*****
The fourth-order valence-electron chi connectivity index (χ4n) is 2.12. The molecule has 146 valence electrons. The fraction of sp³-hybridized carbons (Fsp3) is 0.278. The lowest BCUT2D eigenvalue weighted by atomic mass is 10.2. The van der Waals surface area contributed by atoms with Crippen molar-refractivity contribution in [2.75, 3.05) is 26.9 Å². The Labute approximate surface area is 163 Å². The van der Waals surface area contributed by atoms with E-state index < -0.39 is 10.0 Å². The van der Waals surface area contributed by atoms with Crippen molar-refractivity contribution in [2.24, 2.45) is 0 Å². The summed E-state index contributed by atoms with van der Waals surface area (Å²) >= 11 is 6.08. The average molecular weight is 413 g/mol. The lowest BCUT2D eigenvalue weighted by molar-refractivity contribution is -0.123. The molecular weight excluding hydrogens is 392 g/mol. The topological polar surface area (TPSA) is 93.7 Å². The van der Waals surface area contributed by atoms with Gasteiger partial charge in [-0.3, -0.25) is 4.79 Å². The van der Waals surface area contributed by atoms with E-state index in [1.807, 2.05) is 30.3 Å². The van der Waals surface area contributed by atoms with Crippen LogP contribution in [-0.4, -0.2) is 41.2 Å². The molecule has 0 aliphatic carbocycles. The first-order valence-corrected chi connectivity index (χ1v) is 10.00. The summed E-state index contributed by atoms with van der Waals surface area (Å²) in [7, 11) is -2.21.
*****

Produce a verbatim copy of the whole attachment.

The fourth-order valence-electron chi connectivity index (χ4n) is 2.12. The molecule has 146 valence electrons. The fraction of sp³-hybridized carbons (Fsp3) is 0.278. The lowest BCUT2D eigenvalue weighted by atomic mass is 10.2. The van der Waals surface area contributed by atoms with Crippen molar-refractivity contribution in [2.75, 3.05) is 26.9 Å². The Labute approximate surface area is 163 Å². The van der Waals surface area contributed by atoms with E-state index < -0.39 is 10.0 Å². The van der Waals surface area contributed by atoms with Crippen molar-refractivity contribution in [2.24, 2.45) is 0 Å². The summed E-state index contributed by atoms with van der Waals surface area (Å²) >= 11 is 6.08. The average molecular weight is 413 g/mol. The lowest BCUT2D eigenvalue weighted by molar-refractivity contribution is -0.123. The molecular weight excluding hydrogens is 392 g/mol. The topological polar surface area (TPSA) is 93.7 Å². The van der Waals surface area contributed by atoms with Gasteiger partial charge in [-0.3, -0.25) is 4.79 Å². The van der Waals surface area contributed by atoms with E-state index in [1.807, 2.05) is 30.3 Å². The van der Waals surface area contributed by atoms with Crippen LogP contribution in [-0.4, -0.2) is 41.2 Å². The molecule has 0 aliphatic carbocycles. The first-order valence-corrected chi connectivity index (χ1v) is 10.00. The summed E-state index contributed by atoms with van der Waals surface area (Å²) in [7, 11) is -2.21.